Twitch hacking: Streamers' earnings leaked but login details safe, company claims

Twitch confirmed the data breach had occurred in a statement on Wednesday
Twitch confirmed the data breach had occurred in a statement on Wednesday Copyright Twitch / Euronews Next via Canva
By Tom Bateman
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The video streaming site confirmed that it had suffered a data breach after 126GB of source code, streamer payouts and development data was posted to a forum.


Streaming site Twitch has suffered a major data breach, the Amazon-owned company confirmed late on Wednesday.

Documents including Twitch streamers' earnings, source code for the video streaming site and details of an unreleased Amazon competitor to gaming storefront Steam, codenamed "Vapor," were posted online.

The leak was posted as a 126GB torrent to a forum on 4chan by a user who claimed it would "foster more disruption and competition in the online video streaming space".

If accurate, the documents show that some of Twitch's top streamers have made millions in revenue from the company in the last two years.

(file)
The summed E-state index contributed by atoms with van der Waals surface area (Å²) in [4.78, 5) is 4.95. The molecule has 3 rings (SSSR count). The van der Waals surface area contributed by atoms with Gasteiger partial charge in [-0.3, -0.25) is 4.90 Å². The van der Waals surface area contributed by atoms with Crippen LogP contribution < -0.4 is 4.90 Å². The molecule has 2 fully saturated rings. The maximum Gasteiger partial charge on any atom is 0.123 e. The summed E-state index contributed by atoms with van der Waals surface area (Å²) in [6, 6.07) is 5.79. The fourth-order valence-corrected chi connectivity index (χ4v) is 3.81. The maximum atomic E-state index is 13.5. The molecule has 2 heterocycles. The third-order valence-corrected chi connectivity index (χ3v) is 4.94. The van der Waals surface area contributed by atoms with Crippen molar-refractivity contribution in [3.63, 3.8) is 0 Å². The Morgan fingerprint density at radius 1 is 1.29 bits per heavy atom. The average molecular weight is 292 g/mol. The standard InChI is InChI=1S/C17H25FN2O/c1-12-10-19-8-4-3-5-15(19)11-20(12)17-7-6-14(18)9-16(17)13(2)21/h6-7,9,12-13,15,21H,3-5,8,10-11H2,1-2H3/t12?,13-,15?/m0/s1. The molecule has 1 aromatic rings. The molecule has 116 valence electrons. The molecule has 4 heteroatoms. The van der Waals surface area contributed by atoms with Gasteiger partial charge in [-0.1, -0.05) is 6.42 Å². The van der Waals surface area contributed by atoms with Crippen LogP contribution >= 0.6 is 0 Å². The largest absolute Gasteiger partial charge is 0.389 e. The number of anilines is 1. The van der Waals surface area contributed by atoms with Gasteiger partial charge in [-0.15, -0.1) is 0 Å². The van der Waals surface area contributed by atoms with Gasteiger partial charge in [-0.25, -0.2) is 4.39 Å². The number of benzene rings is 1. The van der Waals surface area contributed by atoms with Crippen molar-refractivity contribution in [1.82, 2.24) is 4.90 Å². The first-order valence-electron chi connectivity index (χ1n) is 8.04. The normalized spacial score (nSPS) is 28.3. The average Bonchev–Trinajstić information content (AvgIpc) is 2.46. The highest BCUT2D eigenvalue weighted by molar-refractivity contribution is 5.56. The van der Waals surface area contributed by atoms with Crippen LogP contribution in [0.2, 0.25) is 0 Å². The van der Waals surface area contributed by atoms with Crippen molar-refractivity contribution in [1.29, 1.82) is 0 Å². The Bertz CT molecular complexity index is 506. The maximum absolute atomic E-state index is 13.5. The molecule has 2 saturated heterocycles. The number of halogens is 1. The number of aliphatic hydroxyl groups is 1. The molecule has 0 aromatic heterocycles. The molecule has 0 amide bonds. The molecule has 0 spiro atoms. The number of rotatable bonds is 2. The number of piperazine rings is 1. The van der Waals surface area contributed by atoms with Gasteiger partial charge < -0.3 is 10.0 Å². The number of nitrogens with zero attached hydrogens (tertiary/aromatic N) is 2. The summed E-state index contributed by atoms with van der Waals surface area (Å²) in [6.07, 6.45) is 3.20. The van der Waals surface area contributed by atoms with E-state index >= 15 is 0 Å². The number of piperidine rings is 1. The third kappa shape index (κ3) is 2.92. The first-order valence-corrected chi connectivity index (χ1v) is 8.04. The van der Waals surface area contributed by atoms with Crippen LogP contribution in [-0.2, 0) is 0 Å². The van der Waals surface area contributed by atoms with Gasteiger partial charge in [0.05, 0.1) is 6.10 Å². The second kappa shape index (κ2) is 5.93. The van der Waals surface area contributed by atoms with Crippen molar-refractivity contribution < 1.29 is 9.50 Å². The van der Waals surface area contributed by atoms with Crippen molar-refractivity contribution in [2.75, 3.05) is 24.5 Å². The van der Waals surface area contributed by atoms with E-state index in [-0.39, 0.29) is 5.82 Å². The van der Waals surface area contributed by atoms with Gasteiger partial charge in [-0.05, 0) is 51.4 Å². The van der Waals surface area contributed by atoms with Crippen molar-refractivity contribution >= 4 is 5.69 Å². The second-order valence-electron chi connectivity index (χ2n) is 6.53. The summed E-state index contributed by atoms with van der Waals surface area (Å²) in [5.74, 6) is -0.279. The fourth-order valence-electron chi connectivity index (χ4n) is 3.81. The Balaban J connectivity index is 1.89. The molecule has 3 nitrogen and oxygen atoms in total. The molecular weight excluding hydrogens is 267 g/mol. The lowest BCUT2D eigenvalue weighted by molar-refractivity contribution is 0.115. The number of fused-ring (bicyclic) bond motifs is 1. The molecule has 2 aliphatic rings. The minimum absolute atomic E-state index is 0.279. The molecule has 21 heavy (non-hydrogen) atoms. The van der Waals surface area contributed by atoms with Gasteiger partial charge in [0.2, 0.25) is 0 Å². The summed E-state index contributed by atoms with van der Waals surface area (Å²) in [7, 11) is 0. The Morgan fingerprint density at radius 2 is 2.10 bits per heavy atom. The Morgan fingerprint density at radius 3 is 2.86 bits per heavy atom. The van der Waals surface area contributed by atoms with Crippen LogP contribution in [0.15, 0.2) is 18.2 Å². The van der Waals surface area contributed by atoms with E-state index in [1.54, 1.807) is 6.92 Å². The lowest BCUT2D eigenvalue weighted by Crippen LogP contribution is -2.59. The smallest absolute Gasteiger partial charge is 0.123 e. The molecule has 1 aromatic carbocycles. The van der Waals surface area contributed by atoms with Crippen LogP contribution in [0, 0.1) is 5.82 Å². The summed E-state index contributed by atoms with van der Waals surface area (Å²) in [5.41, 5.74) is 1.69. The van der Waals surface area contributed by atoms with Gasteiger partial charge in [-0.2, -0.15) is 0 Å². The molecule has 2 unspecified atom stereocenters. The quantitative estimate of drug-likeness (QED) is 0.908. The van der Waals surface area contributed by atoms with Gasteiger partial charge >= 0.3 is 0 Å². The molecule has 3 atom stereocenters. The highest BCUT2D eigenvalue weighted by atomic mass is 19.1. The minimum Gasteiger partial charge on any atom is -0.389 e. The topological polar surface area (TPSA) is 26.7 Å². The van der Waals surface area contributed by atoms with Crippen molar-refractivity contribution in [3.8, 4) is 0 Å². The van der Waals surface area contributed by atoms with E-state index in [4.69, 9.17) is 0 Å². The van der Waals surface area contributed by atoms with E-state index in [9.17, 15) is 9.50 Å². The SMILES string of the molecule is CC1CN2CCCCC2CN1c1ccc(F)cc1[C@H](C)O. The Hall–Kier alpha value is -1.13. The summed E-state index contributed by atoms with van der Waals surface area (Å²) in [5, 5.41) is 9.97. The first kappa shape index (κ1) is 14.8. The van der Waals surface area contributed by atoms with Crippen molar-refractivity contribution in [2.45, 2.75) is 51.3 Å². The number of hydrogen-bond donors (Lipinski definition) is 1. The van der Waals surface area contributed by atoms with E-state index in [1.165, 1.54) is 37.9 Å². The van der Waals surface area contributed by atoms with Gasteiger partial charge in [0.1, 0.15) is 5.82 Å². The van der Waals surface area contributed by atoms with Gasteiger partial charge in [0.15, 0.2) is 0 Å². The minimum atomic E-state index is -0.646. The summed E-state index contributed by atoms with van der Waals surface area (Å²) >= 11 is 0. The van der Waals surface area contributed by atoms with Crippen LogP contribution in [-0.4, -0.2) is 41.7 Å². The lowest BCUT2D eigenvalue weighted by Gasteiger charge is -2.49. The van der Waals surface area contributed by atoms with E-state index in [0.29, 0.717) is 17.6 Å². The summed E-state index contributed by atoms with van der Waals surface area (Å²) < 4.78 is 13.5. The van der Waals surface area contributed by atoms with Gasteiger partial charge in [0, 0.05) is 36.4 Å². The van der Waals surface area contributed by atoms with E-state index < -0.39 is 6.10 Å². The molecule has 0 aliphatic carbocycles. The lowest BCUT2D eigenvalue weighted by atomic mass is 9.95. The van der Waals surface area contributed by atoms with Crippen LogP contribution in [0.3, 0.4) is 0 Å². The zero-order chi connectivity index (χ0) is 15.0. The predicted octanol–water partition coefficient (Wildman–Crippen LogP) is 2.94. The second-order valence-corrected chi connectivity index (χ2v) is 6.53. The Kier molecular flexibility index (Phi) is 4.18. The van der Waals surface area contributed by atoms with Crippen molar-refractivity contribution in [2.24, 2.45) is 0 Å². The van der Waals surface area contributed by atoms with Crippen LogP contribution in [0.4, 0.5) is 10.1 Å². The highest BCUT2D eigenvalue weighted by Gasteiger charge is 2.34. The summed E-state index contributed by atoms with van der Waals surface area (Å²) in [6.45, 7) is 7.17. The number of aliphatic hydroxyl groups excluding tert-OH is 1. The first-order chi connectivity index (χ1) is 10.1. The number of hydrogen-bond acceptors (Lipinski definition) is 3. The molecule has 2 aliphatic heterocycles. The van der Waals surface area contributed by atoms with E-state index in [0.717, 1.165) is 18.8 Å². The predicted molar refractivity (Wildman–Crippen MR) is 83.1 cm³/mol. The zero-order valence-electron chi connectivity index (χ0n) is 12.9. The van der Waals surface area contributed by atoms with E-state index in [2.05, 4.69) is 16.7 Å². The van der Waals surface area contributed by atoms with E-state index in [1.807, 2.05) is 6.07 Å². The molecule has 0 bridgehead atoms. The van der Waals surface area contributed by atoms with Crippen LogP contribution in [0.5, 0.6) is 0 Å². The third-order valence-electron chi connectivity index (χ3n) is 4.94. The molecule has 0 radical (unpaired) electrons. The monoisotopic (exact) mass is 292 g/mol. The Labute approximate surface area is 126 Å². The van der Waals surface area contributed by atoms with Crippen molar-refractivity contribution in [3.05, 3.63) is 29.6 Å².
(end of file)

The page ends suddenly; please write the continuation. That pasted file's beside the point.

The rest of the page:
In a blog post published on Wednesday, Twitch said that data had been "exposed to the internet" as the result of a server configuration error, and was "subsequently accessed by a malicious third party".

"Our teams are working with urgency to investigate the incident," the company said.

The company later said it had reset users' stream keys - the unique codes used to broadcast on the site - out of "an abundance of caution".

Streamer earnings leaked

Some Twitch streamers whose earnings were exposed in the leak have confirmed that the details were accurate.

Fortnite streamer BBG Calc told the BBC that “the earnings list got my figure 100 per cent correct".

According to versions of the list posted online, Dungeons and Dragons show Critical Role is Twitch's top earner, with Canadian Overwatch player xQcOW and US political commentator Hasan Piker also ranking highly.

Piker joked about the leak on Twitter

In its update, Twitch did not confirm the details of what had been leaked, saying "we are still in the process of understanding the impact in detail".

However, the company did say that it did not believe users' login credentials had been exposed.

Twitch also said that users' payment details would not have been leaked as the company does not store full payment card numbers.

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